A lonely doctor who once occupied an unusual lakeside home begins exchanging love letters with its former resident, a frustrated architect. They must try to unravel the mystery behind their extraordinary romance before it's too late.
A disillusioned war veteran, Captain Rannulph Junah, reluctantly agrees to play a game of golf. He finds the game futile until his caddy, Bagger Vance, teaches him the secret of the authentic golf stroke which turns out also to be the secret to mastering any challenge and finding meaning in life. Written by
Although the film is based on fiction, both Bobby Jones and Walter Hagen were real golfers. Jones was the more famous because, among other things, he founded the US Masters tournament in Augusta. See more »
During the big 1930 golf match, there are numerous scenes of drinking in a very socially acceptable and legal manner. At this time the U.S. was under Prohibition, which was not repealed until 1933. See more »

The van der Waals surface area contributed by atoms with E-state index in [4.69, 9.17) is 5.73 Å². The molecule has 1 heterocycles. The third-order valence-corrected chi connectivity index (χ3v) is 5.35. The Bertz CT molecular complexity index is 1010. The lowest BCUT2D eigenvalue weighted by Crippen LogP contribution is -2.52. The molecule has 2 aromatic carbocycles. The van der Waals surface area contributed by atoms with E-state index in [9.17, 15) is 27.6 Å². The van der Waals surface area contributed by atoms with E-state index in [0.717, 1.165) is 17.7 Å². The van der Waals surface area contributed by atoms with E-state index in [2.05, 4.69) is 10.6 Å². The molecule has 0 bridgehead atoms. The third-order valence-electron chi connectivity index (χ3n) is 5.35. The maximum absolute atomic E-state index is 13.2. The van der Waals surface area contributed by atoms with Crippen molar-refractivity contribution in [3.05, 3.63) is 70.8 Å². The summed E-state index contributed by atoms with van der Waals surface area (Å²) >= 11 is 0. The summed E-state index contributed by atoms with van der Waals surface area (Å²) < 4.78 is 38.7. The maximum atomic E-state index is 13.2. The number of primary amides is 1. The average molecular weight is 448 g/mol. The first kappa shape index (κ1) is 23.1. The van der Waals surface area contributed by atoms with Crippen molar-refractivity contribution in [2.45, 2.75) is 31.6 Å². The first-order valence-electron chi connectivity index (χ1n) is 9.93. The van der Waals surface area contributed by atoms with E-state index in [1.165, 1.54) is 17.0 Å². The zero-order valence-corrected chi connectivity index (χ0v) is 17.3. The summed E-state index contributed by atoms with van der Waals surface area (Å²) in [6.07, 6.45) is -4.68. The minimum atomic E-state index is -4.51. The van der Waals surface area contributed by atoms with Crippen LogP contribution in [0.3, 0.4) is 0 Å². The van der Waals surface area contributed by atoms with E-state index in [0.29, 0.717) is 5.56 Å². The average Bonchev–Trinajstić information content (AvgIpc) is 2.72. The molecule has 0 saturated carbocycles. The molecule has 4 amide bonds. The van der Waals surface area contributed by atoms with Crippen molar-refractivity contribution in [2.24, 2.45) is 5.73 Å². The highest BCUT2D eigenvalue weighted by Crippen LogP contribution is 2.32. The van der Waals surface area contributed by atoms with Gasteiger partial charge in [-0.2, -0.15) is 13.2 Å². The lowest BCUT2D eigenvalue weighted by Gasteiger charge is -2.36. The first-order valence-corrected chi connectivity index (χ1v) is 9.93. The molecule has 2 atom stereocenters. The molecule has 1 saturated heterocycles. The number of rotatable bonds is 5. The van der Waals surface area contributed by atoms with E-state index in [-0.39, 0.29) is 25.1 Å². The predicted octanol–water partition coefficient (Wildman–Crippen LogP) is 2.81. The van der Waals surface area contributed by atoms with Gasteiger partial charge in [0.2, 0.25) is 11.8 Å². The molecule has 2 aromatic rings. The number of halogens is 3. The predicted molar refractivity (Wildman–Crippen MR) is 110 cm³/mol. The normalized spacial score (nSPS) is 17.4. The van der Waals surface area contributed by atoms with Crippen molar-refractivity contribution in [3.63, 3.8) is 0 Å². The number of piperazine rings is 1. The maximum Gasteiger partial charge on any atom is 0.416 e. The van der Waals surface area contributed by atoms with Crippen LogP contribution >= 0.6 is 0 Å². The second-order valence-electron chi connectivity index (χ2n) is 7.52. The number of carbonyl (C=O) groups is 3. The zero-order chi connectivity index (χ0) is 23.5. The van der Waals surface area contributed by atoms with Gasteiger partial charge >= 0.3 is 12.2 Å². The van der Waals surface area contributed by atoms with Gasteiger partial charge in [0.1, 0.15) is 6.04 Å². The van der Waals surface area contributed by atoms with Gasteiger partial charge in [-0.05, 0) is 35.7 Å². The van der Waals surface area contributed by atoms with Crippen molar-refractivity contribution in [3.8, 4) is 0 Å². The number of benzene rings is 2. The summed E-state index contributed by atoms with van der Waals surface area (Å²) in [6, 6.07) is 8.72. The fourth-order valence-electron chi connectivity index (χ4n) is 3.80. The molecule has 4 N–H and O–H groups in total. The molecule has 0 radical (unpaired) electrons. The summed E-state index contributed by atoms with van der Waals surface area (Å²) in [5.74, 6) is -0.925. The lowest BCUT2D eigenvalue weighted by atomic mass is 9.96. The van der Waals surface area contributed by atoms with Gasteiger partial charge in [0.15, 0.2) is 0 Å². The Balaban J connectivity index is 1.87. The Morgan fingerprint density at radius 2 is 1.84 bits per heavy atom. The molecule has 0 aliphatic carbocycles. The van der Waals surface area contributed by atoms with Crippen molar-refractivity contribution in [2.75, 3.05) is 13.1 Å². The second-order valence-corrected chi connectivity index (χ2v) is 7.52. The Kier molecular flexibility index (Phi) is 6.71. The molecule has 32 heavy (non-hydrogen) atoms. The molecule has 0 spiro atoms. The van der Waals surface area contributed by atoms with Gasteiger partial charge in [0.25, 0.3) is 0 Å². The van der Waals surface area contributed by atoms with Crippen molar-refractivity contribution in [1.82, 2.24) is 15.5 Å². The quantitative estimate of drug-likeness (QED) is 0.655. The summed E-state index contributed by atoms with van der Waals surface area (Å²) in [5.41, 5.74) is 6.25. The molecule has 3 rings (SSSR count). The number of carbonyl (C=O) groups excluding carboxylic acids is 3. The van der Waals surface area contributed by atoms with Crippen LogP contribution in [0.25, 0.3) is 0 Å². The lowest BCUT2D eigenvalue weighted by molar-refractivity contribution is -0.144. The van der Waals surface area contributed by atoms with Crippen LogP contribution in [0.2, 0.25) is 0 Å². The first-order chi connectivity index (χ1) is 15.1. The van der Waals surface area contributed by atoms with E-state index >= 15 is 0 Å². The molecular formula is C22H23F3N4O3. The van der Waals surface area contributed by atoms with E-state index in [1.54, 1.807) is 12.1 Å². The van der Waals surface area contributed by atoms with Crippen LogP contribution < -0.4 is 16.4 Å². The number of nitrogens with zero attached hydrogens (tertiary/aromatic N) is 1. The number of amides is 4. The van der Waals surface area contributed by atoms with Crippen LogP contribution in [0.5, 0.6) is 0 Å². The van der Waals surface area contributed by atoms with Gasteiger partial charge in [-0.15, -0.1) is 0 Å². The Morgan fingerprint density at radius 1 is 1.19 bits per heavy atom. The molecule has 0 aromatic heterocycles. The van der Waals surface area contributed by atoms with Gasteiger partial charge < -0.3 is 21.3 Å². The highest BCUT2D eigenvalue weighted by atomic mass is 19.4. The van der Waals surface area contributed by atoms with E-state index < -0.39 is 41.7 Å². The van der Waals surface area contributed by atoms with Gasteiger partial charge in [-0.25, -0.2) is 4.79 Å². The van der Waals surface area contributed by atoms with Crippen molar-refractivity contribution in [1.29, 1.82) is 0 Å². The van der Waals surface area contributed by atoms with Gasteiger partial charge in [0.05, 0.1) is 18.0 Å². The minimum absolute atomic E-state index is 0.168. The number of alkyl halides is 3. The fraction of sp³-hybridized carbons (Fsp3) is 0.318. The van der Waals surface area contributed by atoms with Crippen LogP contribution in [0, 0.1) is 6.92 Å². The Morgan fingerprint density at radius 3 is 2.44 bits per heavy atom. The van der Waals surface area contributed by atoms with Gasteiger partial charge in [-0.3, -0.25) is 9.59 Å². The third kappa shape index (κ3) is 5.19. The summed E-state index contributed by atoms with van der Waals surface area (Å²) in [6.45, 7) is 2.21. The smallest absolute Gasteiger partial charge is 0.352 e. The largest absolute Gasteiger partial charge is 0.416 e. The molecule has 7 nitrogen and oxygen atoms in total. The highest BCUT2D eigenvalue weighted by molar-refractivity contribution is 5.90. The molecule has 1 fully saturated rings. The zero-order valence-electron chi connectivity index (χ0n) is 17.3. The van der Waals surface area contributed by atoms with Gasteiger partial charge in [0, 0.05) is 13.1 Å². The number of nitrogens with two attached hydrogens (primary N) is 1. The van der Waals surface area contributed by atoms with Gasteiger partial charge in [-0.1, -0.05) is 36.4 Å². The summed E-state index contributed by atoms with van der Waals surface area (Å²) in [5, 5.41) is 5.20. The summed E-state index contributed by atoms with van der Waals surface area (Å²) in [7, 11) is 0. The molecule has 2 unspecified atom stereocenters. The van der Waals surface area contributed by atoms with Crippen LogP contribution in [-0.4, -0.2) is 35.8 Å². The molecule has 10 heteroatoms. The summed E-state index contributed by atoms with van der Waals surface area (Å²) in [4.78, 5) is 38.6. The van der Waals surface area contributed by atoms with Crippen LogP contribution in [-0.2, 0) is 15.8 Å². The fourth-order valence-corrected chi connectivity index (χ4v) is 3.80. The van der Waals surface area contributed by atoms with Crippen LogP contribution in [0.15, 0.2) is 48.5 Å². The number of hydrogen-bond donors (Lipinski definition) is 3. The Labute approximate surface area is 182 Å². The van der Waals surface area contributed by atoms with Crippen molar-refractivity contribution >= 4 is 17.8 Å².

Maybe it was because I had a hard week at work. Maybe it was because I just needed something to make me feel good. I don't know. I can't pinpoint it, but for some reason I really liked this movie. Sure it was manipulative, and sure it tried it's best to make you feel all mushy inside, but you know what...I guess I was just in the mood for that, and this movie hit the spot last Friday night. From a cinematography stand point the movie is beautiful. Redford is known for this trait, and indeed has directed some of the most beautiful movies ever made (A River Runs Through It, The Milagro Beanfield War, The Horse Whisperer). He just chooses some very beautiful scenery and runs with it. However, besides the scenery, the movie seemed to flow like a steady river. The acting was superb (even Smith's subdued Bagger), and the story was interesting. I like golf, so maybe that helped, but I do think that anyone can enjoy this movie. You just have to let yourself like it.
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